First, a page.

Reports: Indiana Cancer Services Agency Hacked, Won’t Pay Ransom | Healthcare Informatics Magazine | Health IT | Information Technology Skip to content Skip to navigation

Reports: Indiana Cancer Services Agency Hacked, Won’t Pay Ransom

January 19, 2017
by Rajiv Leventhal
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Earlier this month, Cancer Services of East Central Indiana- Little Red Door’s terminal server and backup drive were hacked by cybercriminal TheDarkOverlord, leading to a ransom demand that the cancer services facility will not pay, according to media reports.

A WTHR report noted that the Muncie, Ind.-based cancer services agency witnessed the hack of its terminal server and backup drive, as the agency's data was stripped, encrypted and taken for ransom by the international cyberterrorism organization on the night of Jan. 11. “They got a ransom demand for 50 bitcoins ($43,000) the next night,” according to the report.

Rather than pay the ransom, the facility’s director said it “won't pay and will now replace its server with a more secure [cloud-based] system.” Further according to the report, “The self-identified ‘dark web’ organization threatened to contact family members of living and deceased cancer clients, donors and community partners. They made the demands first via text message to the personal cell phones of Little Red Door's executive director, president and vice president, then with a form letter and several detailed emails.”

Aimee Fant, executive director for Little Red Door, said, “We were sitting right here and we connected the dots and realized we had been hacked and were being held for ransom…The agency has a shoestring budget. They wanted $43,000. We were devastated.” At first, leaders of the agency figured they would pay the ransom, but then realized the consequences of doing so, according to WTHR. The organization understood that $43,000 was more than the annual mammogram budget. If they paid, the cost would be much higher, they realized, per the report from WTHR.

"We help people stay alive. We help people, it wouldn't be an exaggeration to say we save lives. We help women gain access to mammograms and early detection that otherwise they wouldn't have. At first, we were shocked and then we got angry," Fant said. The board, armed with the knowledge that no donors, clients, or family personal information was compromised, eventually decided to ignore the hackers' demands to contact the FBI.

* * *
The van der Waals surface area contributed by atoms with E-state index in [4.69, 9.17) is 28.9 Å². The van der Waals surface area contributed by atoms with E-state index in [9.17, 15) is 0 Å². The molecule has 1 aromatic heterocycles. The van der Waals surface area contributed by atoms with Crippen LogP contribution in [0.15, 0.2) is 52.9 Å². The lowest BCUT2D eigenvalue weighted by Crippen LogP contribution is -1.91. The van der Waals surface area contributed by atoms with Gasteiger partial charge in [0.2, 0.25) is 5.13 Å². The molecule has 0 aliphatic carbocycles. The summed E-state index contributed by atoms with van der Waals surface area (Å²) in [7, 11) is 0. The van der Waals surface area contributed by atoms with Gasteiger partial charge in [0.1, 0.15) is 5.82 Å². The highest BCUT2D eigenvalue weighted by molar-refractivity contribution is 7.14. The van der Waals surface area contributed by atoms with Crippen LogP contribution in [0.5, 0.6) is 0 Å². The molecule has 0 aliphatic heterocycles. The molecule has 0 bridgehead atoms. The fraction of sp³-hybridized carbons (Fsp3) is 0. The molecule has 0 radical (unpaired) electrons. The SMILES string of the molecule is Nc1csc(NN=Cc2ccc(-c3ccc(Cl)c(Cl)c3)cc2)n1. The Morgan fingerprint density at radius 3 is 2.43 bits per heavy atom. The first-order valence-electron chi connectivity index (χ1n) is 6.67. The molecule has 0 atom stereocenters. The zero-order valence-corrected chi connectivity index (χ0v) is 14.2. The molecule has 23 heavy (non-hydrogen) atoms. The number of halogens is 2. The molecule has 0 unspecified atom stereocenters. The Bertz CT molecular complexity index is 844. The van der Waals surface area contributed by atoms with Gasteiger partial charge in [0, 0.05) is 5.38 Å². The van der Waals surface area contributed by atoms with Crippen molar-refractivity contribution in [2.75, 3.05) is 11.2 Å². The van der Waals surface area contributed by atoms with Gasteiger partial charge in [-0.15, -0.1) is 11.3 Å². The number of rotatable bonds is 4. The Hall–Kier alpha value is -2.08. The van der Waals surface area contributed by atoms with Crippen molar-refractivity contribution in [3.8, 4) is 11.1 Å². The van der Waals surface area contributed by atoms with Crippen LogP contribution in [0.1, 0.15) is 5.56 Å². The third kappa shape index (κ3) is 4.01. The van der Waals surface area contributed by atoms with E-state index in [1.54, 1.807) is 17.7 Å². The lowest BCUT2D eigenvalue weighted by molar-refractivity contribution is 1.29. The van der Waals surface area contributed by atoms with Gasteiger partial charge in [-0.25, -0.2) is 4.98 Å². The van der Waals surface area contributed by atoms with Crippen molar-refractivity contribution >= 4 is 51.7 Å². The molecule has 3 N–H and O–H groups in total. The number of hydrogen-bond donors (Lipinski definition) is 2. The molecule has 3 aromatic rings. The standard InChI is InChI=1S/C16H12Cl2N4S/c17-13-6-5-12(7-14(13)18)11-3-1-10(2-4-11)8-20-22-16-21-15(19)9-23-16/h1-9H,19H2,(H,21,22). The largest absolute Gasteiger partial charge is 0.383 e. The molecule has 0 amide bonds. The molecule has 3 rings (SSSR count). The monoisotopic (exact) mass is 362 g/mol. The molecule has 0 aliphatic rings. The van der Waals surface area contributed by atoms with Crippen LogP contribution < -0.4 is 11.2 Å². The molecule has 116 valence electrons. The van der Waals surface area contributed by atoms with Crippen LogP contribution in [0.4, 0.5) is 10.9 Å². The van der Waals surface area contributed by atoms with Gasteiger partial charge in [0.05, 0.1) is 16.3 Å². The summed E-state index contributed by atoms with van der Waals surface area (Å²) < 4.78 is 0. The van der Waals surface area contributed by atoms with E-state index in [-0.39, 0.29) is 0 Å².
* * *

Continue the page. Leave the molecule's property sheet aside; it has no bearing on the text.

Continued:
"The level of sinister threats they made, that they were going to contact family members of the deceased and horrible things. Whatever it would take to get us to pay. It's a despicable thing. To look into an agency that provides care for people who are dying, that's sad. They only want money," Fant added, per the report.

It should be noted that website, who reported the hack itself, is now reporting something different from other media outlets. It said that an encrypted chat with TheDarkOverlord revealed that ransomware was not involved in the attack. It reported, “TDO did what it has done in the past to other targets: it hacked LRD, exfiltrated their data, and then demanded payment not to release the data publicly. In this case, they also wiped the server (but not the backup). TDO stated that the ransom/extortion was for them not to publicly release (leak) the data.” The website said that the statements by Fant “contained errors or somewhat misleading explanations.”

The agency is still continuing to serving cancer clients and will be running at full capacity by the end of the week.

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